It was 6.45 p.m. and Neal Meyer was not sure how many people would turn up for the Jacobin reading group on a cold, rainy day. As the magazine’s outreach coordinator, he was used to seeing around 60 readers at their monthly session held in the New York City borough of Brooklyn.
But in the next 15 minutes, the ground floor hall of the venue, a neighborhood school, was crammed with at least 50 people. Many of them looked like regulars – men and women mostly in their late 20s or early 30s, including schoolteachers, coding professionals, union organizers, journalists, and graduate students.
In the five years since its launch, the New York-based publication, which prides itself in being a leading voice of the American Left, has made many within the U.S. and outside sit up and take notice. It has drawn high praise from the likes of Noam Chomsky who called the magazine “a bright light in dark times”.
Getting off the ivory tower
Mr. Meyer divided the crowd into four smaller groups and directed them into different classrooms, each with a facilitator. The group was going to discuss Erik Olin Wright’s essay ‘How to Be an Anticapitalist Today’ and Ralph Miliband’s classic ‘The Coup in Chile’.
Participants discussed the readings, often drawing parallels to social movements in the U.S. For them, reflecting on Miliband’s strategies for transitioning into socialism also meant using the analysis to think of ways to sustain the Bernie Sanders momentum at home. The discussion went on for an hour and a half.
“Don’t study collective action alone,” Jacobin exhorts its readers on its website. Clearly, the message has had the desired effect. Readers of the magazine now meet in over 40 cities in the U.S. and Canada, and in cities across Europe and Australia.
At 8.40 p.m., Mr. Meyer signaled us to wind up, assuring that the discussion would, as usual, continue at a pub a couple of blocks away. At one level, they intensely debated some contemporary political questions. At another, they were hanging out as if at a campus party, peppering their analysis with ready wit and sarcasm. In a sense, that’s also the vibe of the magazine – something its now 26-year-old founder-editor and publisher Bhaskar Sunkara has consciously cultivated.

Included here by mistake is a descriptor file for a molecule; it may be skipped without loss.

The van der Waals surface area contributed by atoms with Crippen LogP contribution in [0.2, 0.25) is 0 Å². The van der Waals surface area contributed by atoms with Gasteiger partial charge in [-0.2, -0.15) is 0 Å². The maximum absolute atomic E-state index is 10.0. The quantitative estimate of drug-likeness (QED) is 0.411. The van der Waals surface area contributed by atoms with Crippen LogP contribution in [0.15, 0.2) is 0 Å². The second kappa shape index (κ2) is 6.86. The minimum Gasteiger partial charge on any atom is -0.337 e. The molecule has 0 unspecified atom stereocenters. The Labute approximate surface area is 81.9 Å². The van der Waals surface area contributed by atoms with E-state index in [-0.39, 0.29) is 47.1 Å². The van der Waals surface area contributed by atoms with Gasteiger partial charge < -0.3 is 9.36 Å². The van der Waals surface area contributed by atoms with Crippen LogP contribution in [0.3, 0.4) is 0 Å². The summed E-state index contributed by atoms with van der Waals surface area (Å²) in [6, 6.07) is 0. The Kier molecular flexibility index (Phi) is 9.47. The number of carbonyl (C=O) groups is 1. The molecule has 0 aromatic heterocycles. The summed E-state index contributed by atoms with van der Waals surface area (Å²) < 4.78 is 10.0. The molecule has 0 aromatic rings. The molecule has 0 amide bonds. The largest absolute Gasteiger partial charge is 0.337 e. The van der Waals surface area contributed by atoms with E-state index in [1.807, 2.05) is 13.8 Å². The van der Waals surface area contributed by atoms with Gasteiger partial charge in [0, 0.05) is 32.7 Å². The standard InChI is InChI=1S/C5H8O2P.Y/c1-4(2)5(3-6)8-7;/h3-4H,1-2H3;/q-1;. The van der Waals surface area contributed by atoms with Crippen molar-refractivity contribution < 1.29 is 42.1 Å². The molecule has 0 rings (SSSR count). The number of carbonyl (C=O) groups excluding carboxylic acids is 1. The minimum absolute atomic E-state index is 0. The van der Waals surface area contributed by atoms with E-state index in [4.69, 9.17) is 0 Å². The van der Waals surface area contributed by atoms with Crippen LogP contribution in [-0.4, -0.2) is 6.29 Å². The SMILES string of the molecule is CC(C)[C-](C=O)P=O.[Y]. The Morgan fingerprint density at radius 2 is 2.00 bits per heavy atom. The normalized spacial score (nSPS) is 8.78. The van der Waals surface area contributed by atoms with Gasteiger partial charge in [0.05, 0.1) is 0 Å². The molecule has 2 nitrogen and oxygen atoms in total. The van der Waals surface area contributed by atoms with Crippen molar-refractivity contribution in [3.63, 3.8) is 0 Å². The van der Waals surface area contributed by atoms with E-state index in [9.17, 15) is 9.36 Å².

“Jacobin draws on the old tradition of ‘No-bullshit Marxism’. Don’t talk about ‘dialectics’, [but] try to explain things as clearly as possible. We lay out our framework and then let people critique it,” Mr. Sunkara told me earlier, when I met him on the terrace of Jacobin’s red-paneled offices in Brooklyn.
Even the inspiration for the magazine’s name came from Trinidadian activist-writer C.L.R. James’s book on the Haitian revolution, The Black Jacobins, which Mr. Sunkara read as a school boy. He found it in his parents’ library – they were of Indian origin and lived in Trinidad before moving to the U.S. a year before he was born. It was George Orwell’s Animal Farm and 1984 that gradually led Mr. Sunkara, in his teens, to thinkers like Leon Trotsky. At 17, he was an active member of Democratic Socialists of America whose blog he edited.
The idea of Jacobin was born in the summer of 2010. Mr. Sunkara strongly felt the need for a publication that would present socialist ideas in an easy-to-read, jargon-free style. Today, the magazine is known for exactly that, in addition to sleek design and bold colors. Its contributors range from PhD students to seasoned scholars, all of them writing in an easy and engaging style. “I contrast that with the efforts of more academic Leftists or literary publications that came out of the Left in the past decade. They were consciously or unconsciously trying to speak to a more rarefied elite, whereas Jacobin strives to be more accessible.”